It's important to realise that Data Types don't necessarily have to be what you see. You can quantify it. For example, a competitor may list all of their job openings and you just want to calculate a number of job openings not download all of the titles and descriptions. Or data types can be also "boolean". For example, whether or not your competitor has published a blog post about "your topic" in the last 30 days.
Example 2: Social Media
You can do the same for social media. Go through your list and think about what Data Types you would like to monitor. Is it the number of followers, latest tweets, total watch time on Youtube or number of LinkedIn profiles that belong to an organisation? Go through your list of social media accounts and define your Data Types.
Bonus example: Website Advanced research
Websites offer so many hidden "gold nuggets" as one of our clients likes to say. Feel free to skip this step, as it requires a bit of technical knowledge.
At a first glance, once you open the link, you will see a map. But what you don't see is that the website offers all of their scooter data publicly. Right-click on the page, click on "Inspect" (in Chrome), open the tab "Network" and filter for "Fetch/XHR". You'll discover that one of the resources includes data on all of their 2607 scooters in Germany. Each scooters item includes its city, exact location (Address, ZIP code), fuel level, price, vehicle type, etc. It's only up to you how far you want to go with it. You can continuously provide a lot of insight about the company if you monitor this particular background process.
There is so much more that's possible with the Inspector, and we encourage you to review your competitors' website having the panel open. Who knows what "gold nuggets" you may find.
Step 3: Traditional Implementation
So you have a list of companies, target websites and social media, Data Types and now what?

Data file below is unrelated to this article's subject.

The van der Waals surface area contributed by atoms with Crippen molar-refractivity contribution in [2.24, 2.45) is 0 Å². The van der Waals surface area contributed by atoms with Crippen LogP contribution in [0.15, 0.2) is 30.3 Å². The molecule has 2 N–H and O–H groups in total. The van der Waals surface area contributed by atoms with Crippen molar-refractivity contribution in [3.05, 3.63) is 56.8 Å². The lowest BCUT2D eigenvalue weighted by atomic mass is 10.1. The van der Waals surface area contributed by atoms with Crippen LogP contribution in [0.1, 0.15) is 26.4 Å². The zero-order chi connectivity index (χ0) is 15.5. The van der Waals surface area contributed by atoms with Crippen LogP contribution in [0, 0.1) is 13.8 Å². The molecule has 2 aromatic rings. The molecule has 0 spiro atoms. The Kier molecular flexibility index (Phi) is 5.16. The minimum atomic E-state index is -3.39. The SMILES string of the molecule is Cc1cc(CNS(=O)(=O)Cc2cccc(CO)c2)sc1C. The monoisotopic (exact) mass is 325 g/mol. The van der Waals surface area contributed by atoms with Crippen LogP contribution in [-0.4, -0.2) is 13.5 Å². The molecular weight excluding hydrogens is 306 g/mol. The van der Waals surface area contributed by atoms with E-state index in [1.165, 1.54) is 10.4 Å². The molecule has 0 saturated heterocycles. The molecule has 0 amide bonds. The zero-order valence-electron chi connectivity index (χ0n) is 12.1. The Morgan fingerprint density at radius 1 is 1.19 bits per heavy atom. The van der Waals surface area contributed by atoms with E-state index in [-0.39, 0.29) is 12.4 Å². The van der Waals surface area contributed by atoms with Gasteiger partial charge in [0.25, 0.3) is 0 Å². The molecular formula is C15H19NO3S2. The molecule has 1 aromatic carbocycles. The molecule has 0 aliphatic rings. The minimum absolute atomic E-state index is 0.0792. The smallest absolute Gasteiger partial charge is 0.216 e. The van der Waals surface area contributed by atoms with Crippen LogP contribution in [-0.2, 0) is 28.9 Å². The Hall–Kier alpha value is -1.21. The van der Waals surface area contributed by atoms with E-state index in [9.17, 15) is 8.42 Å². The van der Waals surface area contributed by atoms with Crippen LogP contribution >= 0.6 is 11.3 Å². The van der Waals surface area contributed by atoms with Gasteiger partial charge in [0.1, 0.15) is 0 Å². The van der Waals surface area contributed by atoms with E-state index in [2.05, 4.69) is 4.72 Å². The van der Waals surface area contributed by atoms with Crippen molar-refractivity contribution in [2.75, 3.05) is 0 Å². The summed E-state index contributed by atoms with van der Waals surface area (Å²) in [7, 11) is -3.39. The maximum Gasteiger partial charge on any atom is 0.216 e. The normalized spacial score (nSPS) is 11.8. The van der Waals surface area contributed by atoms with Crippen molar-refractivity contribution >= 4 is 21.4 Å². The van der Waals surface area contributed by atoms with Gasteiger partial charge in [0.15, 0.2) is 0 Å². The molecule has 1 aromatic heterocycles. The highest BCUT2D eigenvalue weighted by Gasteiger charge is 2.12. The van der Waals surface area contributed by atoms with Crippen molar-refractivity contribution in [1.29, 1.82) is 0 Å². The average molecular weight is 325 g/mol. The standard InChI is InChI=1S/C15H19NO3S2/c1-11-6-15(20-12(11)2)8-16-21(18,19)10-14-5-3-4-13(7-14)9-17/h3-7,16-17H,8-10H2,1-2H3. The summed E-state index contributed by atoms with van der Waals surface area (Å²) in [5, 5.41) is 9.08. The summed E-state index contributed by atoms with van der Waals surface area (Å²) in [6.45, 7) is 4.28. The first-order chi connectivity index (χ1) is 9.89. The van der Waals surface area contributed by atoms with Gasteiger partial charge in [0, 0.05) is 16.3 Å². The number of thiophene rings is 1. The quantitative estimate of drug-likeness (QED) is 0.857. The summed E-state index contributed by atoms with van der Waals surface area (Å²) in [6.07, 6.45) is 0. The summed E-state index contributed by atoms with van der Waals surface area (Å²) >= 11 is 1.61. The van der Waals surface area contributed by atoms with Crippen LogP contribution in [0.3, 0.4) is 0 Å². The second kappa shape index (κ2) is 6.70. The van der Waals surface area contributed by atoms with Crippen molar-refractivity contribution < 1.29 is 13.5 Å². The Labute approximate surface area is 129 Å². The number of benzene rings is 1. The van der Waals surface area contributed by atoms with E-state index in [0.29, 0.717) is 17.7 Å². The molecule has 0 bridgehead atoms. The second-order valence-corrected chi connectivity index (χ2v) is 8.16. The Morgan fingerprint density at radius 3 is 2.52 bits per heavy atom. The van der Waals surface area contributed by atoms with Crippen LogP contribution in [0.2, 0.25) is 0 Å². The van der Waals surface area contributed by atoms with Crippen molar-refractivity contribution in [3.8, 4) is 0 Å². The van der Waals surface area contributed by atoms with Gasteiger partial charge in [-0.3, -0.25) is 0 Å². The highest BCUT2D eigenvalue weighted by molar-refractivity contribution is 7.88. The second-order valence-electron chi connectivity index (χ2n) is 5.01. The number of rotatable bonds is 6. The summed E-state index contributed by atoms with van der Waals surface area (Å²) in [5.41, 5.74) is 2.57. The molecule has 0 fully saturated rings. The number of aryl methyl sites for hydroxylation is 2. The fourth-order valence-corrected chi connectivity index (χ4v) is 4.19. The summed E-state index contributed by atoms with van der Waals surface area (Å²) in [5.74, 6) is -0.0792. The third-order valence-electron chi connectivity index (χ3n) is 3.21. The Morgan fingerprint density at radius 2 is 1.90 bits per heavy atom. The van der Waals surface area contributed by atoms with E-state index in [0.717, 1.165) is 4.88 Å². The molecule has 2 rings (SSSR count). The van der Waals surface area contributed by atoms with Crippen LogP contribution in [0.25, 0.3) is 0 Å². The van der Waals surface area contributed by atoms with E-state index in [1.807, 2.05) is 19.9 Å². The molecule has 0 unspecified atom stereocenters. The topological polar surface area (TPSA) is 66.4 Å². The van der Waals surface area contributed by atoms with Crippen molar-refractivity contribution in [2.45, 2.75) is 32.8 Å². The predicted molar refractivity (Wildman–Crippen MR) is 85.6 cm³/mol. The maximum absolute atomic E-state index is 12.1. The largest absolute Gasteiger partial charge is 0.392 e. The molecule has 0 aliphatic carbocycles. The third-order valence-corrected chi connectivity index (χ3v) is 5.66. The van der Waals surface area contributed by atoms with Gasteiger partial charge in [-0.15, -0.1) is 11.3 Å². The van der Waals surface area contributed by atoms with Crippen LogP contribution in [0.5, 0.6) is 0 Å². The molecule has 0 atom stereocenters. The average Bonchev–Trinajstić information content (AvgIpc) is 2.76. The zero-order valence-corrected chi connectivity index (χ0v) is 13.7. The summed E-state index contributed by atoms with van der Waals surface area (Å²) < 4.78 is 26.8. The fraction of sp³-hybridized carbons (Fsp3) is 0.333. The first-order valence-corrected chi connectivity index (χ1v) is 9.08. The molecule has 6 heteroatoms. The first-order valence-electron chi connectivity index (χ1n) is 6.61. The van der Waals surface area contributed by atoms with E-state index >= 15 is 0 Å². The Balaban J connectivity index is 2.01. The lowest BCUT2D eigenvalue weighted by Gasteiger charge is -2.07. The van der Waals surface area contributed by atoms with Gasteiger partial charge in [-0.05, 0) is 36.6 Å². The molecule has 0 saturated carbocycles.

It's time to build an excel file. A sheet is your competitor's name, columns are dates when you check and rows are your data types. Now you need to "only" check periodically and you've successfully created simple competitive monitoring. It's a good practice to prepare a "standard deliverable", such as an alert template you can email to your stakeholders on significant changes.
Step 4: Automatic implementation
Of course, you can do it by hand yourself. But you can also use an online service (like Midesk) to automate it all. In principle our system connects four cornerstones of such market intelligence work.
1. Data Repositories
Before we can start monitoring something, it is important (as we pointed out in this blog post) to plan ahead. In our system, a key ingredient is what we call "Data repositories". They are special databases where data is saved and from where you can further work with in the a structured (+ market intelligence) way.
Export to Excel
2. Monitoring Jobs
Monitoring jobs take care of managing the monitoring work. They take care of the scheduling, proxy management, order and failure. They are the manager. Starting a monitoring job is as simple as clicking on a button "Add job".
3. Monitoring Tasks
Monitoring tasks are the bread and butter of the extraction. They consist of logic that's carried out every single time a monitoring job is run. They tell what data are extracted, from where, how are they transformed and to which data repositories the data gets saved. They also take care of notifications.
One or multiple datapoint
Methods: json, xPath, regex
Automatic recognition of value
Transform data (e.g. automatic multiplication)
Save data to data repositories
Notifications are the last part of the process. It's important to be notified on significant changes. Difference to previous found results is also very important. That's where our system provides nice numeric, textual and structural difference reports.
Identify differences to previous result (number, text, lists)
Manage email distribution to multiple recipients
Create sharable & commendable article